- The Washington Times - Tuesday, July 18, 2000

Indian peacekeeper killed in U.N. rescue

FREETOWN, Sierra Leone An Indian U.N. peacekeeper was killed and seven peacekeepers were injured during the weekend raid to free more than 200 U.N. soldiers who were surrounded by rebels, the U.N. commander in Sierra Leone said yesterday.
"We managed to extricate all the 233 peacekeepers and in doing so we had one fatal casualty and seven injured," the force commander, Indian Maj. Gen. Vijay Jetley, said. "This is the price we have to pay."
The dramatic rescue mission began early Saturday when a team of Ghanaian, Indian and Nigerian troops freed hostages held within a U.N. base inside the eastern rebel stronghold of Kailahun since early May.
The slain peacekeeper was identified as Sgt. Krishnan Kumar. He died of injuries suffered when his truck was hit by a rocket-propelled grenade, according to a U.N. statement.

New president takes oath in Fiji

SUVA, Fiji Josefa Iloilo was sworn in as Fiji's president yesterday in a parliamentary ceremony witnessed by George Speight, the leader of a recent coup.
On May 19, Mr. Speight and a handful of special forces soldiers seized parliament and effectively deposed former Prime Minister Mahendra Chaudhry and his government after holding them hostage for eight weeks.

Zimbabwe issues farm hit list

HARARE, Zimbabwe Zimbabwe's government issued a list yesterday of 165 white-owned farms it said it will begin seizing immediately for the resettlement of landless blacks.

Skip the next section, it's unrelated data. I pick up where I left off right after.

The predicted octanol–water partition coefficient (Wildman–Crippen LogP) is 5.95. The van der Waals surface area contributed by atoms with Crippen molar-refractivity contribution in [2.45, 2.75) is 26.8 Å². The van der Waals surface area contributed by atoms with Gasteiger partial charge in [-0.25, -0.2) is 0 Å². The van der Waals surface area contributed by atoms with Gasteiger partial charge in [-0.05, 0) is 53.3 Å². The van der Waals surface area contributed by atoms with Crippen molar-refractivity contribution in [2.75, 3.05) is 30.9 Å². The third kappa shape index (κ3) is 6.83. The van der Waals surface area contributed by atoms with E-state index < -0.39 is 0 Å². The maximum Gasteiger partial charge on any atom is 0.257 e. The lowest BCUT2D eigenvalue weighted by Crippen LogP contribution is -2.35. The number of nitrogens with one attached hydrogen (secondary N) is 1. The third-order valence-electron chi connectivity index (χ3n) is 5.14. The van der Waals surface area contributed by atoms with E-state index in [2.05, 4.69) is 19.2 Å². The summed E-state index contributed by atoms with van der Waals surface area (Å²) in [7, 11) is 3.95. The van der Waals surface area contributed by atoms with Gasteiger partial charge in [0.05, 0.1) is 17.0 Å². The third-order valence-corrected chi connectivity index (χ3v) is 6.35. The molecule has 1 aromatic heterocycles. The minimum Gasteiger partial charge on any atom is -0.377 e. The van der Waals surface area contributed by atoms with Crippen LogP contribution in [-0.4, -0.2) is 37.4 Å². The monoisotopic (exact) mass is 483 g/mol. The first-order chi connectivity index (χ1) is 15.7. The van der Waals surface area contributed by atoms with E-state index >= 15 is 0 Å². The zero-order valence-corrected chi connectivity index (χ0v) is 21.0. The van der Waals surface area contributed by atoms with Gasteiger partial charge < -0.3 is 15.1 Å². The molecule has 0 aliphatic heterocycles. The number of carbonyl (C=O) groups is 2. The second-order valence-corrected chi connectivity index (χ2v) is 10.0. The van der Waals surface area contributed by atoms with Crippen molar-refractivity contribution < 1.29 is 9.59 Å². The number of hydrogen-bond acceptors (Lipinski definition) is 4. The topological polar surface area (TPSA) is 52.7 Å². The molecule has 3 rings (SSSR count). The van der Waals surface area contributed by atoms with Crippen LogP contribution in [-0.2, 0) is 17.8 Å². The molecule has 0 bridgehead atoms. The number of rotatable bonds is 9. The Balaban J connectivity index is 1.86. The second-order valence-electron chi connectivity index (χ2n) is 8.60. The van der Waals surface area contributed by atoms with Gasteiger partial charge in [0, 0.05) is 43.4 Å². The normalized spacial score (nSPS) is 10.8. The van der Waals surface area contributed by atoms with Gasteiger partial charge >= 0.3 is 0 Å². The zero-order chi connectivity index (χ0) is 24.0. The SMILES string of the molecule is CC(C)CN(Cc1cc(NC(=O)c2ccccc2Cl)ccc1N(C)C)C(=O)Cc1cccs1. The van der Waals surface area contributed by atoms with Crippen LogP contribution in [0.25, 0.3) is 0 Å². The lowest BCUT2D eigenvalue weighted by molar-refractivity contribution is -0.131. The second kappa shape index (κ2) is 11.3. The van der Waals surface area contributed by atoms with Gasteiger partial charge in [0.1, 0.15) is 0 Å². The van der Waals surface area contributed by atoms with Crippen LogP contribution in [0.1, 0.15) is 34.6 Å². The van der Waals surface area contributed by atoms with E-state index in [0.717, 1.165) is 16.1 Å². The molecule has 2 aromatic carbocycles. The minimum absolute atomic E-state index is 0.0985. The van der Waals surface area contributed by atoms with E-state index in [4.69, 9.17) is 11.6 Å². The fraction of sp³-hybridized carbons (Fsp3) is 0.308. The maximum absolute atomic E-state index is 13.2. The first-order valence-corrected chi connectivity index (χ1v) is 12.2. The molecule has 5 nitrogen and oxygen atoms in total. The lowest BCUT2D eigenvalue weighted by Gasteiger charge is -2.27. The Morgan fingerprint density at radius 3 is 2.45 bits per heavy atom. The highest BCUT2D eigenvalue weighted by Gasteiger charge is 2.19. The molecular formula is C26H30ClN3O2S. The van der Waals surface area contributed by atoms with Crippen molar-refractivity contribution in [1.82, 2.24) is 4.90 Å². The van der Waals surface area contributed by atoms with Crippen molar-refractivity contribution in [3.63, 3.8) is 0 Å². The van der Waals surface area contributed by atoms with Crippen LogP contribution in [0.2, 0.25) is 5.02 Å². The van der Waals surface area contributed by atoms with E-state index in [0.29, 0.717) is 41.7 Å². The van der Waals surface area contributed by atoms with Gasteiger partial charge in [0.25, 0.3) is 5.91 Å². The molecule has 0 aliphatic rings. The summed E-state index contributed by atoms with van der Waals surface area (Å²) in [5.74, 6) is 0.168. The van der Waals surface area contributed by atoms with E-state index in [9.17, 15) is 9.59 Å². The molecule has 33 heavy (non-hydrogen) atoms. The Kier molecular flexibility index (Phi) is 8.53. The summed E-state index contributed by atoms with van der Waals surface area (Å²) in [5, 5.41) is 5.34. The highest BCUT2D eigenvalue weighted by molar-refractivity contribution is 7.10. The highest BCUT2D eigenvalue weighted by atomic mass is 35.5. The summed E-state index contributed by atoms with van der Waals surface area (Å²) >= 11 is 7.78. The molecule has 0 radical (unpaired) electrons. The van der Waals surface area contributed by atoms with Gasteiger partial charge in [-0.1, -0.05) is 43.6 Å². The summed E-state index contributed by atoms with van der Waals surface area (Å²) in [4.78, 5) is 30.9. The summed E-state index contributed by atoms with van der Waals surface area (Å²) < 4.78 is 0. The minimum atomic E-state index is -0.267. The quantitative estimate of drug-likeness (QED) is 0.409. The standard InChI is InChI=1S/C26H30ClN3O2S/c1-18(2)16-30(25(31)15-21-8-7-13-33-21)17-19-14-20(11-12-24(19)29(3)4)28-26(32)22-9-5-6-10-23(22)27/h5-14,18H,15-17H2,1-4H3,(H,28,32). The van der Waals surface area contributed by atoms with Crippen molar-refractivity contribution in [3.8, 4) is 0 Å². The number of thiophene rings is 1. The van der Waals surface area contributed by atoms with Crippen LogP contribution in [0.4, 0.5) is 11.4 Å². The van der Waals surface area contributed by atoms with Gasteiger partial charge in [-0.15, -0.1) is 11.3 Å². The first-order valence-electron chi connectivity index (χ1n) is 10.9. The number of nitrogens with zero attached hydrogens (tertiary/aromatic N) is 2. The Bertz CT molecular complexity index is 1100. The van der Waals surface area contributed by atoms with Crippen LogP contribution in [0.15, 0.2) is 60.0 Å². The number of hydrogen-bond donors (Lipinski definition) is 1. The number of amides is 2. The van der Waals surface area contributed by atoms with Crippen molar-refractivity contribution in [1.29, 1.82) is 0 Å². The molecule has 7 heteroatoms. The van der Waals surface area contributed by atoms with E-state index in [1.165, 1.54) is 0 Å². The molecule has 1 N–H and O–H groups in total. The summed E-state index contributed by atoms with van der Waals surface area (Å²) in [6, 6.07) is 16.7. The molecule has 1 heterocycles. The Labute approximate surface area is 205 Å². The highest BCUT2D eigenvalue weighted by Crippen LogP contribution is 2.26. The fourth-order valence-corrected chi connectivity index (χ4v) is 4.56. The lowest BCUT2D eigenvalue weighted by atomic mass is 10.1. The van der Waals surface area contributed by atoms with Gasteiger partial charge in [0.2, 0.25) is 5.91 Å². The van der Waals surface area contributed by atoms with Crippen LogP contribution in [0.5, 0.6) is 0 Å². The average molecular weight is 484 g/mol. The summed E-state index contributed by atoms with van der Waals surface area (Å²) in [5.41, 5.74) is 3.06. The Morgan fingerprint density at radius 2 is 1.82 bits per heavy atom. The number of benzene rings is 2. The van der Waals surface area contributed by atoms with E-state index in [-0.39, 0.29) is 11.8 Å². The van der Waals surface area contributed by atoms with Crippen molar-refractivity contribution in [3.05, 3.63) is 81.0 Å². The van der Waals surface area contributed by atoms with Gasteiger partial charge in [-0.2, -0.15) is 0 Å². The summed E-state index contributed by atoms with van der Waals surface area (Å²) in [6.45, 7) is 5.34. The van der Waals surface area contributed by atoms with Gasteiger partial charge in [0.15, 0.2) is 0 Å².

But farm leaders disputed the Agriculture Ministry's claim that owners of those properties were willing to cede them to the state with no guarantees of compensation.
War veterans and ruling party militants began occupying white-owned farms in February, after President Robert Mugabe lost a constitutional referendum that would have empowered him to nationalize the farms without paying compensation.

Romanian president won't run again

BUCHAREST, Romania Saying he was disgusted by corruption, Romanian President Emil Constantinescu announced yesterday he would not run for re-election this fall.
Mr. Constantinescu, 60, who supports reforms and integration into the European mainstream, is trailing in opinion polls behind former President Ion Iliescu. Bickering in the five-party governing coalition and the decline in the economy have made him unpopular since he came to power in 1996.
Elections are expected in November.

Division appears in Serb vote boycott

LEPOSAVIC, Yugoslavia The leaders of all the major political groups in the most northerly Serbian community in Kosovo yesterday urged their supporters to register to vote in U.N.-backed municipal elections.
The decision by leaders in Leposavic, a Serbian-majority municipality of 18,000 people, is the first major crack in a provincewide Serbian boycott of the elections and a gesture of defiance to extremists who descended on the town Saturday and forced the registration center to close early.

Nanny's parents face fraud charges

CHESTER, England The parents of Louise Woodward, the former au pair convicted in the death of a child in Massachusetts, went on trial yesterday on charges of defrauding a fund set up in her name.
Gary and Sue Woodward are accused of submitting a false invoice for $14,500 for Sue Woodward's accommodation in Boston, where her daughter was tried for murder in 1997.
Miss Woodward was convicted of second-degree murder in the death of Matthew Eappen, an 8-month-old boy in her care, but a judge later reduced her conviction to manslaughter and she was released after spending 279 days in jail.

Based on wire dispatches and staff reports.

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